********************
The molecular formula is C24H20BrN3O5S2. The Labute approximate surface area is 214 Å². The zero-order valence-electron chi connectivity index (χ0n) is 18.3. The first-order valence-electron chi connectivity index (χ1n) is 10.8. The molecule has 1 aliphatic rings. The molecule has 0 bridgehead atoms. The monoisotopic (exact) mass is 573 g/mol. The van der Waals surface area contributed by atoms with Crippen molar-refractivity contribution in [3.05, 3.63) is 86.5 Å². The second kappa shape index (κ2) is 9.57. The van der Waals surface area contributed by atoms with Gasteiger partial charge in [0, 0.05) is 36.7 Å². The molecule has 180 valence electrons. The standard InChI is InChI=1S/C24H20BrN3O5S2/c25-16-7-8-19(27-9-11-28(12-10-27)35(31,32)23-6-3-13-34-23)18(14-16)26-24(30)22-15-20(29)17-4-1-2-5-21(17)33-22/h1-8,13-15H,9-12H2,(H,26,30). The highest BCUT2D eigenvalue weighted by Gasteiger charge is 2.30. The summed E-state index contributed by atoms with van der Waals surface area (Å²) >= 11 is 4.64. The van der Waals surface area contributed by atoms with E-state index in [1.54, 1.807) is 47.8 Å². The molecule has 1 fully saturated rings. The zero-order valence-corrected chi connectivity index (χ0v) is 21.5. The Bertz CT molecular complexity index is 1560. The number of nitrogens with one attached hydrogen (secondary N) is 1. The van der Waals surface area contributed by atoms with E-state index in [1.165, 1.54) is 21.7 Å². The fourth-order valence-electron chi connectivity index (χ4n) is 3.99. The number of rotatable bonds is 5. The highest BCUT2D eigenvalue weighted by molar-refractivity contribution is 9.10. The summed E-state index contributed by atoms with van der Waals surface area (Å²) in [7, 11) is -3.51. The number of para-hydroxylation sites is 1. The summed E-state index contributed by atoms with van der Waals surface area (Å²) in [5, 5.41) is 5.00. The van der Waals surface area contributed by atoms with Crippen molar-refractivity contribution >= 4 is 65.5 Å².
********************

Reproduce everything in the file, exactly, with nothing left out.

The molecular formula is C24H20BrN3O5S2. The Labute approximate surface area is 214 Å². The zero-order valence-electron chi connectivity index (χ0n) is 18.3. The first-order valence-electron chi connectivity index (χ1n) is 10.8. The molecule has 1 aliphatic rings. The molecule has 0 bridgehead atoms. The monoisotopic (exact) mass is 573 g/mol. The van der Waals surface area contributed by atoms with Crippen molar-refractivity contribution in [3.05, 3.63) is 86.5 Å². The second kappa shape index (κ2) is 9.57. The van der Waals surface area contributed by atoms with Gasteiger partial charge in [0, 0.05) is 36.7 Å². The molecule has 180 valence electrons. The standard InChI is InChI=1S/C24H20BrN3O5S2/c25-16-7-8-19(27-9-11-28(12-10-27)35(31,32)23-6-3-13-34-23)18(14-16)26-24(30)22-15-20(29)17-4-1-2-5-21(17)33-22/h1-8,13-15H,9-12H2,(H,26,30). The highest BCUT2D eigenvalue weighted by Gasteiger charge is 2.30. The summed E-state index contributed by atoms with van der Waals surface area (Å²) >= 11 is 4.64. The van der Waals surface area contributed by atoms with E-state index in [1.54, 1.807) is 47.8 Å². The molecule has 1 fully saturated rings. The zero-order valence-corrected chi connectivity index (χ0v) is 21.5. The Bertz CT molecular complexity index is 1560. The number of nitrogens with one attached hydrogen (secondary N) is 1. The van der Waals surface area contributed by atoms with E-state index in [1.165, 1.54) is 21.7 Å². The fourth-order valence-electron chi connectivity index (χ4n) is 3.99. The number of rotatable bonds is 5. The highest BCUT2D eigenvalue weighted by molar-refractivity contribution is 9.10. The summed E-state index contributed by atoms with van der Waals surface area (Å²) in [7, 11) is -3.51. The number of para-hydroxylation sites is 1. The summed E-state index contributed by atoms with van der Waals surface area (Å²) in [5, 5.41) is 5.00. The van der Waals surface area contributed by atoms with Crippen molar-refractivity contribution >= 4 is 65.5 Å².